Buy all three volumes of The Brensham Trilogy together for a small discount.
Born in 1907, John Moore grew up in Tewkesbury at a time when such small English market towns still had a distinct and sturdy life of their own. Mass travel, mass media and the changes brought about by two world wars would gradually destroy this self-contained rural society, but in Portrait of Elmbury, the first book in a trilogy based on his home town, Moore caught and preserved it in captivating detail. Though far from sentimental, it is a joyful hymn to the fullness and variety of small-town life compared to the life he found in the city.
In this second volume of Moore’s interwar trilogy the setting moves from Elmbury – a lightly disguised version of Tewkesbury, where Moore grew up – to a village nearby. It is the 1930s, there is unemployment, and change is creeping in with mannerless weekenders arriving from the city, a shady ‘Syndicate’ of developers, an ugly petrol station and a local cinema. But there is still cricket on the village green, and Moore and his friends still go fishing, ferreting and bird’s-nesting. Moore tenderly evokes the last shadows of an England that was on the very point of vanishing.
SFE No. 42 • John Moore, The Blue Field
PUBLISHED 1 JUNE 2018
Volumes I & II will be dispatched now, followed by Volume III on publication in June 2018.
‘One of the best known and loved writers about the countryside in the twentieth century’ Sir Compton Mackenzie
A New England: Tewkesbury
Once in a while, a special book reaches out through the wisps of time and demands to be read. John Moore’s Portrait of Elmbury was written in 1945 and recalls his corner of England during the first...Read more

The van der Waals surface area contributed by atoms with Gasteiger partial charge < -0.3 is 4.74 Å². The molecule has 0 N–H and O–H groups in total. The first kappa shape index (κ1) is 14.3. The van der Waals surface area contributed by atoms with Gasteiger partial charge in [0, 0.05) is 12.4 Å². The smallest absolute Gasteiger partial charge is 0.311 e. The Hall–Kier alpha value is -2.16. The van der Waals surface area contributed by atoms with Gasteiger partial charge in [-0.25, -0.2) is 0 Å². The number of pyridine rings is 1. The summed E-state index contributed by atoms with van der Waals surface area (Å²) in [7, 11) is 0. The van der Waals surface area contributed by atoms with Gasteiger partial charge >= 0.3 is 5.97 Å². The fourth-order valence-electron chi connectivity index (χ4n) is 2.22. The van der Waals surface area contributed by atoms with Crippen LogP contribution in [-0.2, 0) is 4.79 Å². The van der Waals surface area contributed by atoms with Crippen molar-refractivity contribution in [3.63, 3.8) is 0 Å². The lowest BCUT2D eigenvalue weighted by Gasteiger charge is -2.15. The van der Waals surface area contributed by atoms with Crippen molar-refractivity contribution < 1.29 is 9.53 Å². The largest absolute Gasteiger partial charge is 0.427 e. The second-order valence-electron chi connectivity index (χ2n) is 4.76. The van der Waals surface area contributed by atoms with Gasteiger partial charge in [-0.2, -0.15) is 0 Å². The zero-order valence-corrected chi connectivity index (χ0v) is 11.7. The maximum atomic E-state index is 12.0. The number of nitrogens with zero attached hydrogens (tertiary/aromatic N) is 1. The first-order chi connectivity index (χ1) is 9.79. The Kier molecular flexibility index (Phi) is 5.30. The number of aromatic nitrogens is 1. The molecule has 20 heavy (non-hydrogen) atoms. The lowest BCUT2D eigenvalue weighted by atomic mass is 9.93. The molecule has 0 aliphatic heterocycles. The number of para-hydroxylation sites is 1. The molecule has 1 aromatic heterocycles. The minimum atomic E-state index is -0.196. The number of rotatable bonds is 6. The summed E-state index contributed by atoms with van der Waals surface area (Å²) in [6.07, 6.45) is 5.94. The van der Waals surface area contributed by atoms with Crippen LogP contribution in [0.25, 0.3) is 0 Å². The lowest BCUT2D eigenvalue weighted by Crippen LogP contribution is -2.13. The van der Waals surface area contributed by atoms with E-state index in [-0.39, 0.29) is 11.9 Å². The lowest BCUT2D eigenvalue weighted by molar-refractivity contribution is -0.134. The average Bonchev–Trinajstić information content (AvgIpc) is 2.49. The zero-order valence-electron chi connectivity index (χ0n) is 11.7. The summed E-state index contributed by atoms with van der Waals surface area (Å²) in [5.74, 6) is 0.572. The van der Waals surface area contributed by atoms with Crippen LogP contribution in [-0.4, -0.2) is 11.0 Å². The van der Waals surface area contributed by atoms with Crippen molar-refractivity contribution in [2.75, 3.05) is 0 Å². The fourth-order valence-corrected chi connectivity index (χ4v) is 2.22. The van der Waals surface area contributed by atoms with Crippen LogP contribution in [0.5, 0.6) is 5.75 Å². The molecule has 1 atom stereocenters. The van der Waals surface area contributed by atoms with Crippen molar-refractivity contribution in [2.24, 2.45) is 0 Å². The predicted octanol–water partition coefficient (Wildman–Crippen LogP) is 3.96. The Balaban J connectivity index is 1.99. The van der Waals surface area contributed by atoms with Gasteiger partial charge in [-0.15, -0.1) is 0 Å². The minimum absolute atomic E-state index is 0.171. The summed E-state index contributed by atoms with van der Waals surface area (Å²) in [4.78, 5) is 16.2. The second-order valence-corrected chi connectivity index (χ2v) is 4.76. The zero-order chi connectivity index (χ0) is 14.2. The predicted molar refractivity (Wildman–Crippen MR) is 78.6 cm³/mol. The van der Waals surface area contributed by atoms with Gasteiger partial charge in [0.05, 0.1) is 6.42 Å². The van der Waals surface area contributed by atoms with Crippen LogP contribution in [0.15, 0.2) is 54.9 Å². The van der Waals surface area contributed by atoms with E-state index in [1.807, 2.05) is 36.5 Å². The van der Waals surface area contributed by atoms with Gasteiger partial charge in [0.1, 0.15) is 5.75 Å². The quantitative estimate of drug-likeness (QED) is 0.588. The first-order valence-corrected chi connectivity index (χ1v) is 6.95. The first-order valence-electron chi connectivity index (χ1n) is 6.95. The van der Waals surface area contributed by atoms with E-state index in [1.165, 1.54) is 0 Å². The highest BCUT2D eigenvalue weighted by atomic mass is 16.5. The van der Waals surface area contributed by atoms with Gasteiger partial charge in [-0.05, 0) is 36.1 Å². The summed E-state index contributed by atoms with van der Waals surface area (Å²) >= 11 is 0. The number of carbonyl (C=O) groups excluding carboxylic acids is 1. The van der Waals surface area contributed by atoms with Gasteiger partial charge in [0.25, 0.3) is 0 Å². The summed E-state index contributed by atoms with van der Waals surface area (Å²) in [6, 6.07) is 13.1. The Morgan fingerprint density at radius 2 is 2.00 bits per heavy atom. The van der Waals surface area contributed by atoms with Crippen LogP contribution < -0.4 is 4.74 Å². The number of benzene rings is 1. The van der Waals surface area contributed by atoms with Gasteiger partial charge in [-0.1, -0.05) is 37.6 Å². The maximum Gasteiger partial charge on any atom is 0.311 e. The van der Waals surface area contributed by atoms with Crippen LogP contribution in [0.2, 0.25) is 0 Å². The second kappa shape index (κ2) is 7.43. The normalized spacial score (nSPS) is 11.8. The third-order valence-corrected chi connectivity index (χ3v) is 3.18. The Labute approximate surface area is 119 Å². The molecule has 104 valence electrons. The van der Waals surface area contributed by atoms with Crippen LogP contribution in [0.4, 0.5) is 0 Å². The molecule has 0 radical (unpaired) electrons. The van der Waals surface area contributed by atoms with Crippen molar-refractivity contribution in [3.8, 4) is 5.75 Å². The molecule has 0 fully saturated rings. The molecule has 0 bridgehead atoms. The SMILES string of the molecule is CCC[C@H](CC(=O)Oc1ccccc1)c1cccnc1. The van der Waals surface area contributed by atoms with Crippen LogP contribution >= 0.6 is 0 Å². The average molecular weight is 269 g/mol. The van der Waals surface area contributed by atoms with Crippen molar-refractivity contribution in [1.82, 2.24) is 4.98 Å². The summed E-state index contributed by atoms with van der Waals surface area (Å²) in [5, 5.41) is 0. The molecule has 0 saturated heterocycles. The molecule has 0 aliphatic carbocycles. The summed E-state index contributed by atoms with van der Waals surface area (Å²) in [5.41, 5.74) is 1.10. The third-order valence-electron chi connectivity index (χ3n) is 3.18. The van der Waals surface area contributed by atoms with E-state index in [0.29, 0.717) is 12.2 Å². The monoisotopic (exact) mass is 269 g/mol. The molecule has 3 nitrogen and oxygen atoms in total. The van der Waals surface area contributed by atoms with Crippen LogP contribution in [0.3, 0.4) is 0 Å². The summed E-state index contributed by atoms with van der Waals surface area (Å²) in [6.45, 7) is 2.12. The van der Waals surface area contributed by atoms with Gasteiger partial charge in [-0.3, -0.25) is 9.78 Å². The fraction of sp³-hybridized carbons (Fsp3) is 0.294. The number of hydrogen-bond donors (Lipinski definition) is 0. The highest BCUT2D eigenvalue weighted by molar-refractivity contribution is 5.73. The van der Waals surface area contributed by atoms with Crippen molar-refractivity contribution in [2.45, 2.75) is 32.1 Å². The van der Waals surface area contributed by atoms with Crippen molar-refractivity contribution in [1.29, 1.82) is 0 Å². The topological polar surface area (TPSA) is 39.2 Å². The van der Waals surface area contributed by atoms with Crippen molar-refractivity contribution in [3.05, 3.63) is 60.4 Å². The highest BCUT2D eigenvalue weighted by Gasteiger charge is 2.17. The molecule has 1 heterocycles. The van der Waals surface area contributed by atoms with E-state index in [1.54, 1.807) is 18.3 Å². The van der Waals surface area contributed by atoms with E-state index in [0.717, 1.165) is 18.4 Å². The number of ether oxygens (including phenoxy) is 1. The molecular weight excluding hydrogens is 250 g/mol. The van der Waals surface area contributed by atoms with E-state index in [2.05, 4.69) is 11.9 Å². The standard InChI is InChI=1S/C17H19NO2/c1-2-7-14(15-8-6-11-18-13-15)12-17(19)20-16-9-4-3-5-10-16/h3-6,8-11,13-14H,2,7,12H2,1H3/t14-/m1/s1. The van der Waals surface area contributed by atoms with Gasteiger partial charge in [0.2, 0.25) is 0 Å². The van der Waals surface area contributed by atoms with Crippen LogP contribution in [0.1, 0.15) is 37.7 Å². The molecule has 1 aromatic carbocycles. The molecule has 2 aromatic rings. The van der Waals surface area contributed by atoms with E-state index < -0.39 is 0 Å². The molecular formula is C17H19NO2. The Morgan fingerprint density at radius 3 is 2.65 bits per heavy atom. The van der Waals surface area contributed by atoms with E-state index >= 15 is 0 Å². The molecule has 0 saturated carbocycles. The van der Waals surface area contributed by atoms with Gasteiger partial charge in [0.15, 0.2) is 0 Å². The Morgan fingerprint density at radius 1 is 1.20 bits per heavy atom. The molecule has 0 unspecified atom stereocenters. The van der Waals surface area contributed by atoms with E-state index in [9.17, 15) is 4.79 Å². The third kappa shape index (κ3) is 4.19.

Our readers write . . .
‘I absolutely loved Brensham Village. It is one of those books that gives the reader such a warm glow of contentment, in part because of the characters but also because of the beautiful...Read more
Our readers write . . .Read more
When Brensham Hill puts on his hat . . .
Almost every morning of their lives the weather-wise people of Elmbury lift up their eyes to glance at Brensham Hill which rises solitary out of the vale, four miles away as the crow flies . . .Read more
Shadows on the GreenRead more
There was one day that fell in early December, more exciting than Christmas itself . . .
Always on this occasion my father’s firm provided sandwiches and drinks for all comers: dealers, smallholders, cowmen, shepherds, drovers. (The more substantial farmers were entertained to luncheon...Read more
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